A more recent study in 2006 in the Current Opinion in Clinical Nutrition & Metabolic Care by Maria Fernandez brings further clarity to the situation. The study was conducted on a ‘healthy population,’ measuring the effects of dietary cholesterol and found 30% to be affected (hyperresponders) and 70% to be unaffected (hyporesponders). For the hyperresponder, dietary cholesterol increased the concentration of both LDL and HDL cholesterol, therefore nullifying any harmful effects*. The hyporesponders experienced little to no alterations in plasma cholesterol concentrations, even when challenged with high amounts of dietary cholesterol.

A word from Deep Dan (BSc in Human Biology):

Another key point in the Fernandez article:  “Egg intake has been shown to promote the formation of large LDL, in addition to shifting individuals from the LDL pattern B to pattern A, which is less atherogenic.” In other words, Pattern B is small LDL which can easily pass through the endolethium and cause much more problems. Pattern A means LDL particles aren’t passing through easily and therefore posing almost no problems to an individuals cholesterol.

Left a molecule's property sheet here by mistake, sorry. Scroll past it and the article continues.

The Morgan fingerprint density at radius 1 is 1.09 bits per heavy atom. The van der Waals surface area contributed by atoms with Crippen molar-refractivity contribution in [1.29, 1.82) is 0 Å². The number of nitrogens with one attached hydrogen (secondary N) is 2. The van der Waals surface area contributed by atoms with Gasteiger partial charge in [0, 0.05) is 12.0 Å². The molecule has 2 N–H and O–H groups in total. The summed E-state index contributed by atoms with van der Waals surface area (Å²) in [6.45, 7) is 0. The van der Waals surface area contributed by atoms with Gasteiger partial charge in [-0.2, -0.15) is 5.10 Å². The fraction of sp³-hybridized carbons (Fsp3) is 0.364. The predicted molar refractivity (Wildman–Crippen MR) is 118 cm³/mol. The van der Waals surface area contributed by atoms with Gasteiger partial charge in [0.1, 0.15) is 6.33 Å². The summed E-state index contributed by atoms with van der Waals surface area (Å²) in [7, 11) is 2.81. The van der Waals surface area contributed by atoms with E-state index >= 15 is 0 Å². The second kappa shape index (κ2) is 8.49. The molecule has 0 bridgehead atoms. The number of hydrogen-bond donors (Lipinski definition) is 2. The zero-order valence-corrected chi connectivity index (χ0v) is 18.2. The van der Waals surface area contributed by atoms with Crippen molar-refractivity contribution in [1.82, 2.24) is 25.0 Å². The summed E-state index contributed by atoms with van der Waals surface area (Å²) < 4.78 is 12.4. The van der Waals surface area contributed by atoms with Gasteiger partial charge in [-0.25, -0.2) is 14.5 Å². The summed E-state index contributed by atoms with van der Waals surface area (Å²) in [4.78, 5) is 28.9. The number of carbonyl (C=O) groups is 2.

* HDL (High density lipoprotein) cholesterol is the good guy and acts to get rid of the bad guy, LDL (Low density lipoprotein)  cholesterol  by binding to it and returning it from the bloodstream to the liver.  Therefore, high HDL and low LDL is ideal. In the case of hyperresponders, both levels are increased, but LDL is prevented from inflicting harm because it is equally matched with HDL.  

The study concludes:

 “For these reasons, dietary recommendations aimed at restricting egg consumption should not be generalized to include all individuals. We need to acknowledge that diverse healthy populations experience no risk in developing coronary heart disease by increasing their intake of cholesterol but, in contrast, they may have multiple beneficial effects by the inclusion of eggs in their regular diet.”


And now to a bit of an extreme case…

A study in the New England Journal of Medicine depicts an 88 year old man who has consumed a staggering 25 eggs a day for at least 15 years–soft boiled, yolks and all. The kicker? The patients plasma lipid levels* were COMPLETELY normal.

In no way am I endorsing a 25 egg-a-day diet, but it definitely provides an emphatic counter-perspective to the old 3 eggs a week guideline of the 80s.

*total cholesterol, 5.18 mmol per liter (200 mg per deciliter); LDL, 3.68 mmol per liter (142 mg per deciliter); and HDL, 1.17 mmol per liter (45 mg per deciliter). The ratio of LDL to HDL cholesterol was 3.15


Well yolks, there you have it. The tastiest and most nutrient dense part of the egg isn’t going to kill you after all.

If you’re leading a healthy, active lifestyle, like almost all readers are, then quit buying those egg white substitutes and get cracking with the real thing. Whether your goal is fat loss, muscle-building, or just plain healthy eating, best to put yolks back on the menu.